Balance Board Connected to Smartphone Seeks to Offer Fun and Motivation in PT
Students and graduates at the Victoria University of Wellington have reportedly engineered a balance board designed to encourage individuals undergoing physical therapy to keep motivated and to have fun.
The university’s website notes that as part of the Viclink Digital Futures/Product Futures summer “boot camp,” an interdisciplinary team of engineers, marketers, and designers developed Switchboard. The boot camp is intended to help graduates learn how to bring a product to market. The Switchboard device is a balance board that connects to a smartphone and allows patients to engage in games.
The site notes that the solution in Switchboard provides a suite of games that are customized for the balance board controller. These games include snowboarding and flying, which users can play while they are exercising.
Lukas Stoecklein, engineering student and project manager, states on the site that in addition to the user having fun rather than concentrating on the fact that they are exercising, “having balance data in digital form provides physiotherapists with insights about their patients’ progress. We can even change what exercises the games encourage you to do, according to what the physiotherapist or user wants, so people can train more efficiently.”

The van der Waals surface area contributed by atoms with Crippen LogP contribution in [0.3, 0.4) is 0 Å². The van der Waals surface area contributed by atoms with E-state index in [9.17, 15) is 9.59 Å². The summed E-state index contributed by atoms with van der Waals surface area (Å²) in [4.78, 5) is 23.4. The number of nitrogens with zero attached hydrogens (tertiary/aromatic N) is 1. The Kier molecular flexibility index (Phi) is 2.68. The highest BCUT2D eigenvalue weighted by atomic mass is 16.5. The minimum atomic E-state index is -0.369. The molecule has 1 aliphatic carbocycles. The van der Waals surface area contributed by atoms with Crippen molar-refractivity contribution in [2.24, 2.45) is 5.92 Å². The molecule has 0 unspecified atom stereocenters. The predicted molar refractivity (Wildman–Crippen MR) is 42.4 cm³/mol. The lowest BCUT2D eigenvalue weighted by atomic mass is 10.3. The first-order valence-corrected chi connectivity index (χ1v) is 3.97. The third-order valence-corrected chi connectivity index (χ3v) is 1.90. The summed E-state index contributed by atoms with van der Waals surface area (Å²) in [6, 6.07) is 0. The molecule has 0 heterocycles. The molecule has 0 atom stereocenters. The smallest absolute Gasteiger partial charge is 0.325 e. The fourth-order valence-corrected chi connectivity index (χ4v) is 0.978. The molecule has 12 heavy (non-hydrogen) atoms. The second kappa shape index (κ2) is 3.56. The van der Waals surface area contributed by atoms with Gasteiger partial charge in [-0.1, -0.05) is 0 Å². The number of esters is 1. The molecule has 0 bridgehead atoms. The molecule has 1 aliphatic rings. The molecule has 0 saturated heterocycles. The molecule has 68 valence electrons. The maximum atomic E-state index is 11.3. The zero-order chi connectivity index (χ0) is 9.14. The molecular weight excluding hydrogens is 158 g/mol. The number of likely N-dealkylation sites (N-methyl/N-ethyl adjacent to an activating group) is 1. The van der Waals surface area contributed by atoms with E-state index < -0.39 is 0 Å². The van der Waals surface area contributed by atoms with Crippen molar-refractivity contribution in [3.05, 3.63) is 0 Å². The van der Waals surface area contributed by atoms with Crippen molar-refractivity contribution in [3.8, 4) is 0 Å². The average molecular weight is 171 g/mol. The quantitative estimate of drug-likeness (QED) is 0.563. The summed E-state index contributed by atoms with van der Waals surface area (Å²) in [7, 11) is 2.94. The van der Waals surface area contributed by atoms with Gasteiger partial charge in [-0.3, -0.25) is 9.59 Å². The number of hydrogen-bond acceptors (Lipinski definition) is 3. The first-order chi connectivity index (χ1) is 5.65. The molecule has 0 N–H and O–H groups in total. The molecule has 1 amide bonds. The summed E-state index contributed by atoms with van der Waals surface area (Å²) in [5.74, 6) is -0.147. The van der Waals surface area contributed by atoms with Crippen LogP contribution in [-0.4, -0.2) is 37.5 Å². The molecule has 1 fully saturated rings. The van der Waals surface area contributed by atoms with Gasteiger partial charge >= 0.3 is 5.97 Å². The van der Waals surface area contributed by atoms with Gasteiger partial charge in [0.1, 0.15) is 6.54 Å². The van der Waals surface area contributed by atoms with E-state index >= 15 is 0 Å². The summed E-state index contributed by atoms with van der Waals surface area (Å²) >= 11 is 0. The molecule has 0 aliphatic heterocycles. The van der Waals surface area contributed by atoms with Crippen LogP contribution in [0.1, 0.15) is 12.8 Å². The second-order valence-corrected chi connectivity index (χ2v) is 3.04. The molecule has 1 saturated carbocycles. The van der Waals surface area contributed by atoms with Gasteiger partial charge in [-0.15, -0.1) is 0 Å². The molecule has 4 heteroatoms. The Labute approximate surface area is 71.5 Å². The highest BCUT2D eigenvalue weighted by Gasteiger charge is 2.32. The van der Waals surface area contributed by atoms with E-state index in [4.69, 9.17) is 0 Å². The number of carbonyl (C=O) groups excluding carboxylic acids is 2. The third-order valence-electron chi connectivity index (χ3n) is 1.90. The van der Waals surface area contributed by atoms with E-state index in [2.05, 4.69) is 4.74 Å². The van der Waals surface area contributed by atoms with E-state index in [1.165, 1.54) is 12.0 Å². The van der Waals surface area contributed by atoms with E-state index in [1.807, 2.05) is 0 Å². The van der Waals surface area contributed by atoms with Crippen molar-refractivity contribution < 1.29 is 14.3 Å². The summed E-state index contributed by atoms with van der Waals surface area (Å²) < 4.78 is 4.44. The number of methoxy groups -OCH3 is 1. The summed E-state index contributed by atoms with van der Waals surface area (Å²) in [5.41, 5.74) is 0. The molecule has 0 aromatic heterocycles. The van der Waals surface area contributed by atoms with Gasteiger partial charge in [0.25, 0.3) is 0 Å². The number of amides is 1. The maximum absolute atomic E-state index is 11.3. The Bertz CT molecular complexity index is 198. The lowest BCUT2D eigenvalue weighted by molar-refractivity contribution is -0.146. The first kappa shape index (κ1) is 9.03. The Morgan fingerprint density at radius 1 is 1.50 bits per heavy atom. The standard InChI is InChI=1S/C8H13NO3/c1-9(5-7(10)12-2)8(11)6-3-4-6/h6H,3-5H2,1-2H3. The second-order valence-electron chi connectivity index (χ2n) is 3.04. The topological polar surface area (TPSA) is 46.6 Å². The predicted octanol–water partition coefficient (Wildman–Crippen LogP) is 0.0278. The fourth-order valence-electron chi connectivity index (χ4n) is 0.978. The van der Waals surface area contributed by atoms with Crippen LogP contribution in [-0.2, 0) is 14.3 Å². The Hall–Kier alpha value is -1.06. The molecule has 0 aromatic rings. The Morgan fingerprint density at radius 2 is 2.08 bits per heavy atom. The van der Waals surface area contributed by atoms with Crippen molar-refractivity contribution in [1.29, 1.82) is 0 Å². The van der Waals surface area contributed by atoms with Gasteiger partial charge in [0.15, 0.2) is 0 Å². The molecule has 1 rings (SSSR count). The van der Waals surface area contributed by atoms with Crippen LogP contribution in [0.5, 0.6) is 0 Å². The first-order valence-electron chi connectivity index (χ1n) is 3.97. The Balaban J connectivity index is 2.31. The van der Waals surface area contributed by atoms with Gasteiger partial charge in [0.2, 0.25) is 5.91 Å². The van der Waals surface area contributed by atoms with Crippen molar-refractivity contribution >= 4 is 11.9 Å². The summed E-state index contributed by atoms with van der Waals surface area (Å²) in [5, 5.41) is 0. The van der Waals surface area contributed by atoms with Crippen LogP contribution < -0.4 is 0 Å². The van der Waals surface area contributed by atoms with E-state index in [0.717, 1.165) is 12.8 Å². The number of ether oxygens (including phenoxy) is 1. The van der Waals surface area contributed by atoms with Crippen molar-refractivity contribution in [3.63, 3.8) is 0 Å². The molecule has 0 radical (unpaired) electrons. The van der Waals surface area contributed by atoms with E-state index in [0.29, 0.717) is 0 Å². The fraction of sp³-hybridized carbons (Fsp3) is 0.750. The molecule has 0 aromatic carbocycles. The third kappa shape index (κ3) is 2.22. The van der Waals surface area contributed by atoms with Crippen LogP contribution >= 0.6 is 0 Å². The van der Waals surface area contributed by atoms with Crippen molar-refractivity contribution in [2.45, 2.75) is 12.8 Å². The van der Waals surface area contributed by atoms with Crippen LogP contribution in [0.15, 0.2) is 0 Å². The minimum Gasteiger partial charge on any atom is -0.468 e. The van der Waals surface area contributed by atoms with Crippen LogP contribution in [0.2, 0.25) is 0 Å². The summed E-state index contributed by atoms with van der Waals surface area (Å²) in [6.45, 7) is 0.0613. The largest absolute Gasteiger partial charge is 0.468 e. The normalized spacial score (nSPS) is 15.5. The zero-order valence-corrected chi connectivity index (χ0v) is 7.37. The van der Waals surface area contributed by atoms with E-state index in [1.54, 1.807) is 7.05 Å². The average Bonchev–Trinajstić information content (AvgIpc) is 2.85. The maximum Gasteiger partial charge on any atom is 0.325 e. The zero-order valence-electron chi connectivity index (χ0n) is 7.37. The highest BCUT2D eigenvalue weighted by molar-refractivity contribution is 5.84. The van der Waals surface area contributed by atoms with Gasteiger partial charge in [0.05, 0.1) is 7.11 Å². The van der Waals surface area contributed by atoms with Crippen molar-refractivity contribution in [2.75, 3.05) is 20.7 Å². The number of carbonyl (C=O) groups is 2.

During the boot camp, the team met with Steve McHardy, general manager at the International Rugby Academy, and provided a demonstration to the rugby players, who Stoecklein says “were keen on the idea and said they would enjoy using the board as part of their training.”
According to the site, Stoecklein worked alongside two media designers, one industrial designer, one electrical engineer, and two software computer scientists. Edgar Rodriguez and Kah Chan from the School of Design, Will Browne, the School of Engineering and Computer Science, and Alan Hucks from Creative HQ.
To continue work on the project, the team has also formed a start-up company called Swibo.
Switchboard, currently in its prototype stage, is being tested by Wellington physiotherapists.
Source: Victoria University of Wellington